3 min read
Whenever I encounter amazing speakers at a conference or seminar, I leave the event with my mind full of inspiration. Like many people leaders, I’m keen to implement ideas that are going to set my team up in an environment to do the best work of their lives.
Earlier in my career, I found that whenever the ideas I wanted to implement required buy-in from other parts of the business, I knew that I had a big challenge ahead of me. It was never easy to suggest something new if I knew there was a sceptic in the room who was ready to question anything that required them change.
Change is something that is often met with resistance because it’s hard, slow, and usually stressful. It probably doesn’t come as a surprise that Harvard Business Review reports a whopping 70% of change efforts fail.
What does it take to be part of the successful 30%? What does it take to get employees and leadership on our side, to have them understand what we were trying to achieve and are excited to join us on the journey?
After years of working with successful HR leaders to develop and implement impactful engagement programs and strategies to achieve long-lasting cultural change in their organisations, these are the four key traits that I’ve observed successful HR changemakers have in common:
Gone are the days you could meet with the CEO and ask for their tick of approval for projects that impact the entire business. Today, HR leaders require buy-in from an average of 5.7 stakeholders – often this includes leaders in the finance, IT and even marketing teams. With every additional stakeholder that needs to give their yes, the likelihood of approval drops significantly. That’s why it’s critical to understand how to build the business case for HR initiatives.
Successful HR changemakers know that gaining buy-in is more complex than ever before – but instead of being deterred, they embrace the challenge.
The traditional approach to getting consensus involved meeting with each stakeholder and pitching a change project based on each party’s unique goals and metrics. But research shows this approach is more likely to get an individual “yes” from your 5-6 stakeholders, but a collective “no” at crunch time.
Instead, changemakers spend their time looking for common ground. They focus their efforts and initiatives on areas where their stakeholders can agree on a common vision, purpose and benefit.
Because Changemakers know that their stakeholders only have about 5% of common ground, they don’t spend too much time painting a picture of what the “ideal future state” might look like – this might look very different for people who work in different parts of their business.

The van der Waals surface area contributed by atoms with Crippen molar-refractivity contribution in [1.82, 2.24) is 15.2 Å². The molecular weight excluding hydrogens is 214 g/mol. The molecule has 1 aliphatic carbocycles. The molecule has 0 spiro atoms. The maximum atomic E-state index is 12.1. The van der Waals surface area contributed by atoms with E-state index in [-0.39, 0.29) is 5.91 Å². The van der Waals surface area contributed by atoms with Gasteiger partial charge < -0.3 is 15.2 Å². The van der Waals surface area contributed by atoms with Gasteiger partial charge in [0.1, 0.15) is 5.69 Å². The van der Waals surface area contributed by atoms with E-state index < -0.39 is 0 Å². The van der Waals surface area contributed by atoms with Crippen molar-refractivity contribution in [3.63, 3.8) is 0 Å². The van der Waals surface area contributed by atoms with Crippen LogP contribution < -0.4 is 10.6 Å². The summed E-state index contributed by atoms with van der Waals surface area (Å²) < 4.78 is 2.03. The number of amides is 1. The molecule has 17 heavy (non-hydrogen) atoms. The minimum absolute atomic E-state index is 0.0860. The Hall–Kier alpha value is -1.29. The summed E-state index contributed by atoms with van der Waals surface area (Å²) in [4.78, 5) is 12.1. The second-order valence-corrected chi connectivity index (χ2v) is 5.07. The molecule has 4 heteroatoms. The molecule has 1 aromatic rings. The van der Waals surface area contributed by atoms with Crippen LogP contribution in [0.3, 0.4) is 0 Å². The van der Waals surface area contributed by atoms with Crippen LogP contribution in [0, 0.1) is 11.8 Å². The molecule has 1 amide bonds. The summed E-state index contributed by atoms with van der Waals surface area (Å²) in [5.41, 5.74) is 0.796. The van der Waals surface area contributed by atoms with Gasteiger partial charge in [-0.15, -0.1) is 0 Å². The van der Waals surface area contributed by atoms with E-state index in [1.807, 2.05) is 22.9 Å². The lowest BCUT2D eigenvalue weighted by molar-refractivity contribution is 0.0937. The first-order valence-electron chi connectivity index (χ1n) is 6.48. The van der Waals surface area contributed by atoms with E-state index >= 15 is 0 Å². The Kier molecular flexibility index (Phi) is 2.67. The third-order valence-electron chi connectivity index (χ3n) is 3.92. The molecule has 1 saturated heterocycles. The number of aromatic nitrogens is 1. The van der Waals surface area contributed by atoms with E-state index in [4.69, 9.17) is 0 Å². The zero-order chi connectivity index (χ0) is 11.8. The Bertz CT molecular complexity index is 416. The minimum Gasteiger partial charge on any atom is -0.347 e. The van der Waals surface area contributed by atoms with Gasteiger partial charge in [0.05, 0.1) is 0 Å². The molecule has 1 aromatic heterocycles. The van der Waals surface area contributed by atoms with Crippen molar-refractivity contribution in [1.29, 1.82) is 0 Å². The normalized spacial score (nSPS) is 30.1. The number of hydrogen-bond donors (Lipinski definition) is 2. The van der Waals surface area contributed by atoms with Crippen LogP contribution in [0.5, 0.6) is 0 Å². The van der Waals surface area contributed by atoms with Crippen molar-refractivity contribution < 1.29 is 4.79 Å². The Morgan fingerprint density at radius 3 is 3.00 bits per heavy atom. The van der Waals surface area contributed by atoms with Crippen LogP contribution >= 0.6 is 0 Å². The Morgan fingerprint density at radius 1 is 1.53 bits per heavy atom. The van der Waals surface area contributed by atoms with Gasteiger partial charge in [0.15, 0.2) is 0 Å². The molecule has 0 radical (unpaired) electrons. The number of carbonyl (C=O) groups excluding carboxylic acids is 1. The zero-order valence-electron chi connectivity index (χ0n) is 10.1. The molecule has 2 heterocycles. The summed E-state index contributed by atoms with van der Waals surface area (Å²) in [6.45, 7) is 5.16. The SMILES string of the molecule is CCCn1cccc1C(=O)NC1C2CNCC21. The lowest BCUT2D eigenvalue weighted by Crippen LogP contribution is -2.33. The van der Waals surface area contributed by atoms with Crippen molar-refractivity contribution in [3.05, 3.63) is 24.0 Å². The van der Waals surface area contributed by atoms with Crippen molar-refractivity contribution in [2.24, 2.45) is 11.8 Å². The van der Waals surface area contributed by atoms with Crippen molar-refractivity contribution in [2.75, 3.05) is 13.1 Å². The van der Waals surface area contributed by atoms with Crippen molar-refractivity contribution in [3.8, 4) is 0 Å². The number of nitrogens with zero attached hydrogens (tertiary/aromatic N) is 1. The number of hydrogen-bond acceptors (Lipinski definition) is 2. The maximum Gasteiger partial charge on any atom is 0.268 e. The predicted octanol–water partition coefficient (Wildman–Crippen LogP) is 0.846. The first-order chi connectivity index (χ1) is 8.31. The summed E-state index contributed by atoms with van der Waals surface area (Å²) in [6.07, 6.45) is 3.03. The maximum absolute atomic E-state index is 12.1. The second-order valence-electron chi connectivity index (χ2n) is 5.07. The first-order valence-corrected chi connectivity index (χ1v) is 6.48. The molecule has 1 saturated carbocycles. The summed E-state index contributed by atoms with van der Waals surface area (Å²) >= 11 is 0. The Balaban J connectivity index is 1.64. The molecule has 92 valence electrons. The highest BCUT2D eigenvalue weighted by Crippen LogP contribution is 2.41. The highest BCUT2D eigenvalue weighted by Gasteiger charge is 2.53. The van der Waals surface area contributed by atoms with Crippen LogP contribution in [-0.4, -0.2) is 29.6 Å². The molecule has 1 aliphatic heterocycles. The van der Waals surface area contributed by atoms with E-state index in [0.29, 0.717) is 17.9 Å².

Changemakers break the disengagement cycle by looking at the current state first and teaching their teams something new about it, or giving them a different perspective on it.
This might involve digging a bit deeper and looking at the underlying causes of cultural issues, or looking at current initiatives and providing ideas about how to evolve an existing engagement program in order to grow with the needs of a business.
In addition to looking for advocates to help champion their change initiatives, changemakers encourage the sceptics to speak up and speak out.
Changemakers know that once a sceptic has the right information and proof, they can actually be a powerful ally for change. They mobilise these people and transform “why nots” into “what ifs.”
Sometimes, people who appear to blocking your change project are simply trying to understand why it’s worth their time and attention. Listening carefully to their questions can be a powerful disarmer, but also give you an opportunity to articulate your business case.
Overall, effective changemakers, those that create transformational change, are not one to back down when a challenge is presented. They don’t let resistors dull the energy and excitement of their vision.. Instead, they identify who they need to get on board and use these four tactics to start a ripple that becomes the wave of impactful, long-lasting change.
Wishing you the best of luck of your change journey,
Kylie Green is the Global SVP of Consultancy at Reward Gateway. She has over 20 years of experience working with world's top companies to take their employee engagement strategy to the next level and loves helping leaders find innovative ways to connect with their people and build high-performing, world-class teams.
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